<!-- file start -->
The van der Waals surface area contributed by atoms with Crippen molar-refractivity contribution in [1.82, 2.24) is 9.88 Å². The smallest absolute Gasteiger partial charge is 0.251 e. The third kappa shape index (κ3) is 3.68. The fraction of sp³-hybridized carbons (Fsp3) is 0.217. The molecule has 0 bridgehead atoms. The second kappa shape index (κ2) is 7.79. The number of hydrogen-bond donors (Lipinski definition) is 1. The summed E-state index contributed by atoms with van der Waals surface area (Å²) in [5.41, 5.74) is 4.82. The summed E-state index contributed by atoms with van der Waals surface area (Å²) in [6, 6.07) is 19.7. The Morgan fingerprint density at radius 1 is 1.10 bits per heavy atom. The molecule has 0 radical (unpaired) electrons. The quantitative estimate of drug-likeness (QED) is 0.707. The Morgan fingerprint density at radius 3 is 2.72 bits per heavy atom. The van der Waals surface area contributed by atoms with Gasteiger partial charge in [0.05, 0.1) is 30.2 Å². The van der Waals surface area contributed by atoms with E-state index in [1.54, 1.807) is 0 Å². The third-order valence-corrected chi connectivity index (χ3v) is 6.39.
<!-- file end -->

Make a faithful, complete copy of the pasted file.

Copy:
The van der Waals surface area contributed by atoms with Crippen molar-refractivity contribution in [1.82, 2.24) is 9.88 Å². The smallest absolute Gasteiger partial charge is 0.251 e. The third kappa shape index (κ3) is 3.68. The fraction of sp³-hybridized carbons (Fsp3) is 0.217. The molecule has 0 bridgehead atoms. The second kappa shape index (κ2) is 7.79. The number of hydrogen-bond donors (Lipinski definition) is 1. The summed E-state index contributed by atoms with van der Waals surface area (Å²) in [5.41, 5.74) is 4.82. The summed E-state index contributed by atoms with van der Waals surface area (Å²) in [6, 6.07) is 19.7. The Morgan fingerprint density at radius 1 is 1.10 bits per heavy atom. The molecule has 0 radical (unpaired) electrons. The quantitative estimate of drug-likeness (QED) is 0.707. The Morgan fingerprint density at radius 3 is 2.72 bits per heavy atom. The van der Waals surface area contributed by atoms with Gasteiger partial charge in [0.05, 0.1) is 30.2 Å². The van der Waals surface area contributed by atoms with E-state index in [1.54, 1.807) is 0 Å². The third-order valence-corrected chi connectivity index (χ3v) is 6.39.